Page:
New Zealand wrens are among the smallest of birds, at 3-4 in (8-10 cm), so compactly built and short-tailed that at rest they may look truncated or almost spherical. They have short wings and stout legs with strong, gripping feet. The toes are long and slender, and the third and fourth toes are joined at their bases. The bill is straight or slightly upturned, slender, and pointed. Coloring among the Acanthisittidae runs to greens, browns, and white.


As a family, New Zealand wrens are—or were in historical times—common throughout the two main islands of New Zealand and several satellite islands. Today, the rifleman (Acanthisitta chloris) is still fairly common in forest and scrub on both main islands. The rock wren (Xenicus gilviventris) is somewhat less common on South Island, inhabiting rocky areas and alpine scrub at or above timberline in mountainous areas from Nelson to Fiordland.


The living Acanthisittidae are well adapted to forest, scrubland, and alpine environments, all of which are likely to harbor abundant larders of insects, the wrens' main food source.


Behavior among Acanthisittidae species has often been likened to that of small rodents and insectivores like mice or shrews, and they may fill niches of small feeders on New Zealand that, until historic times, had no such indigenous mammal types.

Feeding ecology and diet

Typically, an individual, a bonded male and female couple, or a family group forages on the ground or crawls over the bark and within the leafy parts of trees to search for, snag, and eat small arthropods.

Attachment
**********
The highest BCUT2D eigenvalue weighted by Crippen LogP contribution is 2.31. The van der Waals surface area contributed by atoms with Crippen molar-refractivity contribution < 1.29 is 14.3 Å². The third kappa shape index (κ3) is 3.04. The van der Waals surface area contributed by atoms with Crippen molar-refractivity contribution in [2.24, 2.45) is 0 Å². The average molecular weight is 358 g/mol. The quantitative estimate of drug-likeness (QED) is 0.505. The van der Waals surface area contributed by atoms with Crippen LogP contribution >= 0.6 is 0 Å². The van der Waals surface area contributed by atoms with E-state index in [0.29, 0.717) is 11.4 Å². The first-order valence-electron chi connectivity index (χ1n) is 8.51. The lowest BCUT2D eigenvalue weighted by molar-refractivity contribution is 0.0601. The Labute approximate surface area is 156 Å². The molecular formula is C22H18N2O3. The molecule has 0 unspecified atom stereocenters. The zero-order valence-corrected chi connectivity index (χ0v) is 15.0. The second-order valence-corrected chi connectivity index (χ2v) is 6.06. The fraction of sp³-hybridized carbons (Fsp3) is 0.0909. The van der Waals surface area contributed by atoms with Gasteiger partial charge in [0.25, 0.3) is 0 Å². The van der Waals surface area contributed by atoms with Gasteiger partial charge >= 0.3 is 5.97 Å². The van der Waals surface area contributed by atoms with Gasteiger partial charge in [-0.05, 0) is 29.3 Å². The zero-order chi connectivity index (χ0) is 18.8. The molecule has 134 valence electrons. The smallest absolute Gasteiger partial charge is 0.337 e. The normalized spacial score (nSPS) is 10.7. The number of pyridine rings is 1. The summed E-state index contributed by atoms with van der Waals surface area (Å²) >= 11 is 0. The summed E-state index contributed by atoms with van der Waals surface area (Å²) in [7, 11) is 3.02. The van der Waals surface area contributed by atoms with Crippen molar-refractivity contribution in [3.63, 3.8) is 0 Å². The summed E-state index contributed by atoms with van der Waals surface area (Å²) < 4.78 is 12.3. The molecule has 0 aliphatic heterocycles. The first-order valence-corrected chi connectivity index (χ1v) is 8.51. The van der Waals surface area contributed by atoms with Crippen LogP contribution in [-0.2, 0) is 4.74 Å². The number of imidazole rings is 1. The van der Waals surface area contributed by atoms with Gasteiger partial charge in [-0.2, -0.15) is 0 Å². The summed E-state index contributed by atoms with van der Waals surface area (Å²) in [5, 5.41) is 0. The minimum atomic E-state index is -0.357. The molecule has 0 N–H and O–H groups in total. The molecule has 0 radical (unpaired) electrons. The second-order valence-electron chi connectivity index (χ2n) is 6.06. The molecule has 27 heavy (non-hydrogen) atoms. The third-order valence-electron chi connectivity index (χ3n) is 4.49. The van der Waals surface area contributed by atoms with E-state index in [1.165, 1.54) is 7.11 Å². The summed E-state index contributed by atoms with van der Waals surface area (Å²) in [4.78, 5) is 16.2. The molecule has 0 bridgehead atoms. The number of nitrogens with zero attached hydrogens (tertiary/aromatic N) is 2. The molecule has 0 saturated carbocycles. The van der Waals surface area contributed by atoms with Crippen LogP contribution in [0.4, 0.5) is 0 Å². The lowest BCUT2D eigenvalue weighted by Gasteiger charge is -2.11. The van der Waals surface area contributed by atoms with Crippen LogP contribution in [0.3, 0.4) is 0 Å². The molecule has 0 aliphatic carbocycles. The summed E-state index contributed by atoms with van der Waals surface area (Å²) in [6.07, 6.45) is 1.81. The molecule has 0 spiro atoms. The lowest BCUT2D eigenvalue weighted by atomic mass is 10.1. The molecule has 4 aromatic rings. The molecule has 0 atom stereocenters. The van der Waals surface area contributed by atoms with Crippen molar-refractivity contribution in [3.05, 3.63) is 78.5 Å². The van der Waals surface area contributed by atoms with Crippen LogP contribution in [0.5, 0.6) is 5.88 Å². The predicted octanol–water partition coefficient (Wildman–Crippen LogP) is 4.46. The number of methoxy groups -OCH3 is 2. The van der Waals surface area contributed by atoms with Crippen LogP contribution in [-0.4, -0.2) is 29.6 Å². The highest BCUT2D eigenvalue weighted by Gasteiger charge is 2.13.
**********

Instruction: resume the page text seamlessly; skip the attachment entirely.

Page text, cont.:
Reproductive biology

Breeding season is November-March. Males and females form strong, long-lasting monogamous pair bonds. Both construct the elaborate nest—riflemen in tree crevices, rock wrens in rock crevices. Males feed nesting females and both parents feed chicks.

Conservation status

Of four species known in historic times, two have been exterminated by introduced domestic cats, stoats, ferrets, weasels, and rats. The Pacific Island rat was brought to New Zealand by colonizing Maori many centuries ago, the black rat and Norway rat were brought later by colonizing Europeans.

The bush wren or matuhi, a 4-in (9-cm) forest insectivore, was formerly widespread throughout North, South, and Stewart Islands. The last population lived on rat-free Big South Cape Island (near Stewart Island, off the southeast coast of South Island) until Norway rats jumped ship onto the island in 1961 and subsequently exterminated the bush wren. None have been seen anywhere since 1972.

The Stephens Island wren was endemic to the tiny islet between North and South Islands. The entire population was exterminated by a single cat.

The rifleman and rock wren are still fairly common, protected by New Zealand law and a vigorous conservation program. Neither are included in the 2000 IUCN Red List of Threatened Species, but the rock wren is listed as threatened by the New Zealand Department of Conservation.

Significance to humans

None known.

1. Female rifleman (Acanthisitta chloris); 2. Male rifleman; 3. Male Stephens Island wren (Xenicus lyalli). (Illustration by Barbara Duperron)

Was this article helpful?

0 0

Post a comment